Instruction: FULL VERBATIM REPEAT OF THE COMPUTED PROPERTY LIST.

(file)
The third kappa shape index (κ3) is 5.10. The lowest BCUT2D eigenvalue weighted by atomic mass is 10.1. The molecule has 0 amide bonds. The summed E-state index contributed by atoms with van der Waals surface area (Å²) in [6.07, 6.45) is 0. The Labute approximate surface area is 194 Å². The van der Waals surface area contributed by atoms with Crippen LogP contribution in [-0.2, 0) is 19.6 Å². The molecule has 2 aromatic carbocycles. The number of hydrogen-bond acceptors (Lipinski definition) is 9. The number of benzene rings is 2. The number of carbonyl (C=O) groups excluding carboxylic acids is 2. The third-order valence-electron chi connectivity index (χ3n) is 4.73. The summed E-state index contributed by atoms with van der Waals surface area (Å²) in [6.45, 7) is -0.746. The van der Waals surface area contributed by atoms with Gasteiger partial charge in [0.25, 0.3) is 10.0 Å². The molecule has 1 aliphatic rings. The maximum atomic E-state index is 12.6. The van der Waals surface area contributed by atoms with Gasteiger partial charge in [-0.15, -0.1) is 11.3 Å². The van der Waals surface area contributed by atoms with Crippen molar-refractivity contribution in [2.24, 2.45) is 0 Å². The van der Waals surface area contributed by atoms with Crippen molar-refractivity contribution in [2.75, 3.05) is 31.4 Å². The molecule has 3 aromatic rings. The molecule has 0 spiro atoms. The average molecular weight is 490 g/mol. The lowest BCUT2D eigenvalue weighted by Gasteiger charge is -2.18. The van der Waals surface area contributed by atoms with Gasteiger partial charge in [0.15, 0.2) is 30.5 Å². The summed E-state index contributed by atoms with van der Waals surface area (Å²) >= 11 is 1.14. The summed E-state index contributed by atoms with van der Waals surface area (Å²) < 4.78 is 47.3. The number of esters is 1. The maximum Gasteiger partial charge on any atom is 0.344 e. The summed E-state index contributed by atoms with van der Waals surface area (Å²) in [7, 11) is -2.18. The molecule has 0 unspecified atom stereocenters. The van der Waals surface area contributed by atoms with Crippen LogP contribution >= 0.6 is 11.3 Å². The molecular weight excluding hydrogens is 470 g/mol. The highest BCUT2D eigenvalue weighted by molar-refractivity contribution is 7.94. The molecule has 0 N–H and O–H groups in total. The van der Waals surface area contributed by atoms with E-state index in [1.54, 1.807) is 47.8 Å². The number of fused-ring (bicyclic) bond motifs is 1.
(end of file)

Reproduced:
The third kappa shape index (κ3) is 5.10. The lowest BCUT2D eigenvalue weighted by atomic mass is 10.1. The molecule has 0 amide bonds. The summed E-state index contributed by atoms with van der Waals surface area (Å²) in [6.07, 6.45) is 0. The Labute approximate surface area is 194 Å². The van der Waals surface area contributed by atoms with Crippen LogP contribution in [-0.2, 0) is 19.6 Å². The molecule has 2 aromatic carbocycles. The number of hydrogen-bond acceptors (Lipinski definition) is 9. The number of benzene rings is 2. The number of carbonyl (C=O) groups excluding carboxylic acids is 2. The third-order valence-electron chi connectivity index (χ3n) is 4.73. The summed E-state index contributed by atoms with van der Waals surface area (Å²) in [6.45, 7) is -0.746. The van der Waals surface area contributed by atoms with Gasteiger partial charge in [0.25, 0.3) is 10.0 Å². The molecule has 1 aliphatic rings. The maximum atomic E-state index is 12.6. The van der Waals surface area contributed by atoms with Gasteiger partial charge in [-0.15, -0.1) is 11.3 Å². The van der Waals surface area contributed by atoms with Crippen molar-refractivity contribution in [2.24, 2.45) is 0 Å². The van der Waals surface area contributed by atoms with Crippen molar-refractivity contribution in [2.75, 3.05) is 31.4 Å². The molecule has 3 aromatic rings. The molecule has 0 spiro atoms. The average molecular weight is 490 g/mol. The lowest BCUT2D eigenvalue weighted by Gasteiger charge is -2.18. The van der Waals surface area contributed by atoms with Gasteiger partial charge in [0.15, 0.2) is 30.5 Å². The summed E-state index contributed by atoms with van der Waals surface area (Å²) >= 11 is 1.14. The summed E-state index contributed by atoms with van der Waals surface area (Å²) < 4.78 is 47.3. The number of esters is 1. The maximum Gasteiger partial charge on any atom is 0.344 e. The summed E-state index contributed by atoms with van der Waals surface area (Å²) in [7, 11) is -2.18. The molecule has 0 unspecified atom stereocenters. The van der Waals surface area contributed by atoms with Crippen LogP contribution >= 0.6 is 11.3 Å². The molecular weight excluding hydrogens is 470 g/mol. The highest BCUT2D eigenvalue weighted by molar-refractivity contribution is 7.94. The molecule has 0 N–H and O–H groups in total. The van der Waals surface area contributed by atoms with E-state index in [1.54, 1.807) is 47.8 Å². The number of fused-ring (bicyclic) bond motifs is 1.